By this stage he was one of the leading figures in Fine Gael and played a prominent role in the 1981 general election. He received a large vote in Meath, coming in with more than 3,000 votes over the quota on the first count. His enormous surplus helped to elect his running mate John Farrelly whose father Bruton had ousted in 1969.

Another Fine Gael-Labour coalition emerged with FitzGerald as taoiseach, although the government did not have a majority in the Dáil and depended on the support of a number of Independents for its survival.

At the age of just 34, he was appointed minister for finance and was immediately plunged into dealing with a crisis in the public finances which had developed out of the Fianna Fáil giveaway election manifesto of 1977.

It was exacerbated by a contrived set of public spending estimates for government departments devised by Charles Haughey’s government for 1981. When Bruton took over at finance he was told by officials that money for State spending would run out in the autumn unless a supplementary budget was introduced.

Faced with economic reality, he had to jettison Fine Gael election promises to cut taxes in that supplementary budget. He continued the retrenchment process alongside generous social welfare increases in the full-year budget for 1982 which he introduced in the Dáil in January of that year.

Objections to proposals to put VAT of 18 per cent on clothing and footwear, including children’s shoes tipped the balance against the budget, and it failed to pass, toppling the government. Fine Gael lost power in the subsequent election, but Haughey’s second government only lasted until November of 1982, when Fine Gael and Labour were returned to office.

Bruton was disappointed not to be reappointed to finance by FitzGerald and instead got industry and commerce. As the government struggled to get the public finances under control by relying on tax increases rather than spending cuts, Bruton was moved back to finance in 1986.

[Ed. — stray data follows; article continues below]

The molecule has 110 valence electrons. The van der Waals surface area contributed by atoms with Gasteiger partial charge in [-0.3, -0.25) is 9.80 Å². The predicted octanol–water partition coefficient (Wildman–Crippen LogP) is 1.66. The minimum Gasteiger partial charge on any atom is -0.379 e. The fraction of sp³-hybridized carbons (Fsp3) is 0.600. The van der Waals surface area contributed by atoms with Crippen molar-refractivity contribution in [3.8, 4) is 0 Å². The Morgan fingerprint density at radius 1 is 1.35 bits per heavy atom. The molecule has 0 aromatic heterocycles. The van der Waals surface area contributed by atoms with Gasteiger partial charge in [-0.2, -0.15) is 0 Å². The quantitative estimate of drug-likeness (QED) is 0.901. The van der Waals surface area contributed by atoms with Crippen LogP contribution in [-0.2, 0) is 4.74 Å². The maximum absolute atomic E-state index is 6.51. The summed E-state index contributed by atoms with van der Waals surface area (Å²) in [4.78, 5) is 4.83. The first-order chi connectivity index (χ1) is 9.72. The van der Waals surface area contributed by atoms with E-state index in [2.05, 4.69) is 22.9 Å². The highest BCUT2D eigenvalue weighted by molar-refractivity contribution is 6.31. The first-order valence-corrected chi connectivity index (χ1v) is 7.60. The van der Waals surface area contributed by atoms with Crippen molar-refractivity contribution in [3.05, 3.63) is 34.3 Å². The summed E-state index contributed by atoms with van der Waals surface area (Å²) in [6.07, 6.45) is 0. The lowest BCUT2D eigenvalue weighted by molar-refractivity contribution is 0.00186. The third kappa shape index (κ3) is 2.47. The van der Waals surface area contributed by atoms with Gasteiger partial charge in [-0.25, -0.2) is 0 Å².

While he faced up to the need for spending cuts, the Labour Party ministers resisted them and signalled that they would withdraw from government rather than agree to the budget in January 1987. Bruton produced a tough budget measure and Fine Gael fought the election on it.

The party suffered a drubbing in the 1987 election and, ironically, the incoming Fianna Fáil minister for finance Ray MacSharry adopted Bruton’s budget and implemented it rigorously, thus paving the way for the economic recovery of the 1990s.

FitzGerald stood down as leader of Fine Gael and Bruton threw his hat into the ring for the leadership against the party’s elder statesman, Peter Barry, and Alan Dukes who had been his rival for the finance portfolio. Bruton was bitterly disappointed when Dukes emerged as the winner.

Dukes was regarded within Fine Gael as being closer to FitzGerald’s liberal vision of the party than Bruton who attracted support from the traditional wing of Fine Gael and identified with the European Christian Democrat tradition.

With Bruton’s support, Dukes backed the Fianna Fáil government’s approach to the public finances under the so-called “Tallaght Strategy”. However, Haughey pulled the plug on it in 1989 and called a snap general election. Fine Gael gained a small number of seats, but Haughey did a coalition deal with the Progressive Democrats (PDs).

When Fine Gael had a disastrous presidential election campaign in 1990 the parliamentary party turned against Dukes and looked to Bruton to take over. There was no contest this time around and he became party leader at the end of 1990.

He found it difficult to make an impact as Labour leader Dick Spring dominated the opposition to Haughey. The same pattern repeated itself when the coalition fell apart and a general election was held in November 1992.

It was a disastrous campaign for Bruton and Albert Reynolds. Spring seized the initiative and dominated the media coverage with blistering attacks on Reynolds. Instead of capitalising on the government’s unpopularity, Fine Gael lost another 10 seats.

The surprise outcome was that Labour concluded a coalition deal with Fianna Fáil. Poor poll results prompted a challenge to Bruton’s leadership in 1994, but he fought tenaciously and narrowly survived.

In the autumn of 1994, political fortune finally smiled on him as the Fianna Fáil-Labour government collapsed. It initially appeared that the most likely outcome would be a new deal between the parties with Ahern installed as taoiseach, but Bruton furiously denounced the proposed arrangement and it fell apart at the last minute.